Saturday, November 21, 2009

U of Arkansas Bans All Fraternity Social Activities

Greek Activities Halted
By Kate Ward

FAYETTEVILLE - The University of Arkansas’ Office of Greek Life, trying to send a “strong message” about student conduct, has banned the school’s fraternities from all social activities until the spring semester.

Greek Life Director Parice Bowser said the decision was prompted by recent rape and hazing allegations made separately involving activities at two university fraternities houses.
“Our office decided to send a strong message to students that we are taking these matters ... seriously,” Bowser said. “We also want to be proactive whereas situations, such as what we’re dealing with now, will not occur again.”

Bob Biggs, executive vice president of the Phi Delta Theta International Fraternity, said members of the Arkansas Alpha Chapter of Phi Delta Theta came under fire earlier this week when 18-year-old Nicholas Brown, a potential new member of the fraternity, was transported to the Washington Regional Medical Center and treated for severe alcohol poisoning. Biggs said the incident occurred after a Nov. 12 “Big Brother, Little Brother” fraternity function, which took place at the Phi Delta Theta House at 108 N. Stadium Drive. Brown was transported to the hospital from his Humphrey’s Hall residence about 12:30 a.m. Nov. 13. Upon arrival, he had a blood alcohol content of .68, according to University of Arkansas police records. That level is more than eight times the level at which one is considered intoxicated under state driving-while-intoxicated laws.

Brown was given a citation alleging misdemeanor public intoxication. At the current time, police are not conducting any criminal investigation related to Brown’s underage status. It’s illegal to provide alcohol to anyone younger than 21.

“We’re continuing our investigation and hope to conclude it soon,” Biggs said. “We plan to develop a course of action by Monday afternoon.”

Biggs said the outcome of the national organization’s investigation could result in both individual and group consequences, including the fraternity’s closing.

Bowser said rape allegations made against two Razorback basketball players and one former player at the Phi Gamma Delta fraternity on Aug. 27 also played a role in her decision to stop all remaining fraternity events for 2009.

Charges against the three were not pursued after Washington County Prosecutor John Threet determined that there wasn’t enough evidence. The case has since been forwarded to a special prosecutor after questions arose over Threet’s relationship with Frank Broyles, the former UA athletic director and Kevin Trainor, a spokesman for the UA Athletic Department. Broyles is married to Threet’s mother-in-law. Trainor is his brother-in-law.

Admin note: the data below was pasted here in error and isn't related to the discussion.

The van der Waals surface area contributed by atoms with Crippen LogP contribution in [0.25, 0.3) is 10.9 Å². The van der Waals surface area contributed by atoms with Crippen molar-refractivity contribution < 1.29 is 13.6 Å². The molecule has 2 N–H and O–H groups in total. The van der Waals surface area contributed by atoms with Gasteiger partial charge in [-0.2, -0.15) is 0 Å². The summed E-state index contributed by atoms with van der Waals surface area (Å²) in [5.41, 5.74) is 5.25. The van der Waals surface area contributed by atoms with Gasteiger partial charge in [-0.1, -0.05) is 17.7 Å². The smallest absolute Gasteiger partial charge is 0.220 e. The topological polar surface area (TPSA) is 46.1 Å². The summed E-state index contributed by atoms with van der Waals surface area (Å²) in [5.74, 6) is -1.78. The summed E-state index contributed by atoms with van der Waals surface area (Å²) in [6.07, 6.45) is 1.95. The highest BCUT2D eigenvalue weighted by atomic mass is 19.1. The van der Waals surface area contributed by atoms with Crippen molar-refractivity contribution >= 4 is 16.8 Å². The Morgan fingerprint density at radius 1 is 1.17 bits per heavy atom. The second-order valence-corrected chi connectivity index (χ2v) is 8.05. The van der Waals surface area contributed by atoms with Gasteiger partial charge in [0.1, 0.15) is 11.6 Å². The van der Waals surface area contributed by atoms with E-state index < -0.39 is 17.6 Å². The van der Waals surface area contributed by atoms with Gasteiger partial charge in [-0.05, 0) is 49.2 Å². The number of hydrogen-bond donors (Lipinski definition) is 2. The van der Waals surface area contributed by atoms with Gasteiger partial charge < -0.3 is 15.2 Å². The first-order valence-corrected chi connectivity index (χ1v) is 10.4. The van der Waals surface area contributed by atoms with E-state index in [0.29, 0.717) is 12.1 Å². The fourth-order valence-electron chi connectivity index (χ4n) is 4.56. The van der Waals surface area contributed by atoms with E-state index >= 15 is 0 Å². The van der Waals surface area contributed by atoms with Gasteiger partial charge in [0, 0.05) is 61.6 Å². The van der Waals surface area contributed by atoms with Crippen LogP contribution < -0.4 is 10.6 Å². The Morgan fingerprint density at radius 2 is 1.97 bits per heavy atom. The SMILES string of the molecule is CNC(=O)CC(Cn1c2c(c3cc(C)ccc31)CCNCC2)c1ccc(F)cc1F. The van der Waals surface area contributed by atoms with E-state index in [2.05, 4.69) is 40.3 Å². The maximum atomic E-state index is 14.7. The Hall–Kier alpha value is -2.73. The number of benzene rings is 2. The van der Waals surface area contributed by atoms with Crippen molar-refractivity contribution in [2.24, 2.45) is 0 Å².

Since learning of the hazing allegations on Tuesday, Phi Delta Theta officials have been working with the UA and local alumni officers to conduct an investigation.

According to an incident report issued by University Police, officers responded to the seventh floor of Humphrey’s Hall to reports of an unconscious, intoxicated man. Police found Brown lying across the hallway with two women sitting beside him. One of the witnesses at the scene, 19-year-old Erika Akel, identified herself as Brown’s girlfriend. During an interview with police, Akel said she picked Brown up from the Phi Delta Theta fraternity house and brought him to Humphrey’s Hall. They both got on the elevator and exited on the seventh floor. Akel said Brown lost his balance and fell forward, striking his face on the ground.

Bowser said the decision to cancel all sanctioned fraternity events came Thursday. Students were notified by e-mail that all fraternity activities, including coke dates, parties, formals, hall parties and co-sposored events with sororities, had been postponed until Spring, 2010.
“We’ve canceled individual events before, but we’ve never had to cancel all fraternity activities,” she said.

Bowser said she couldn’t provide a list of affected fraternity functions since social activities only have to be registered seven days in advance. Sororities, she said, are encouraged to host “sisterhood” activities at their own residential facilities prior to any other previously planned social event.

Jessa Mehlhoff, president of the UA’s Zeta Tau Alpha sorority, said the new restrictions wouldn’t hinder future sorority activities. “We didn’t have any events planned with the fraternities, so it won’t be a problem for us,” she said.

Bowser said the Interfraternity Council, which oversees fraternities on campus, and the Greek Life staff will make random house visits, in partnership with UAPD, during the next few weeks. University Police Lt. Matt Mills said the police will be looking for organizations violating the new policy.

“We’ll be looking for the same thing we’d be looking for on any other night, which is unregistered parties,” he said.

Calls made to several UA fraternity members were not returned by early Friday evening.
According to the UA student handbook, hazing is defined as, “any activities causing mental or physical stress and/or embarrassment which are required of an individual joining or belonging to any organization.”

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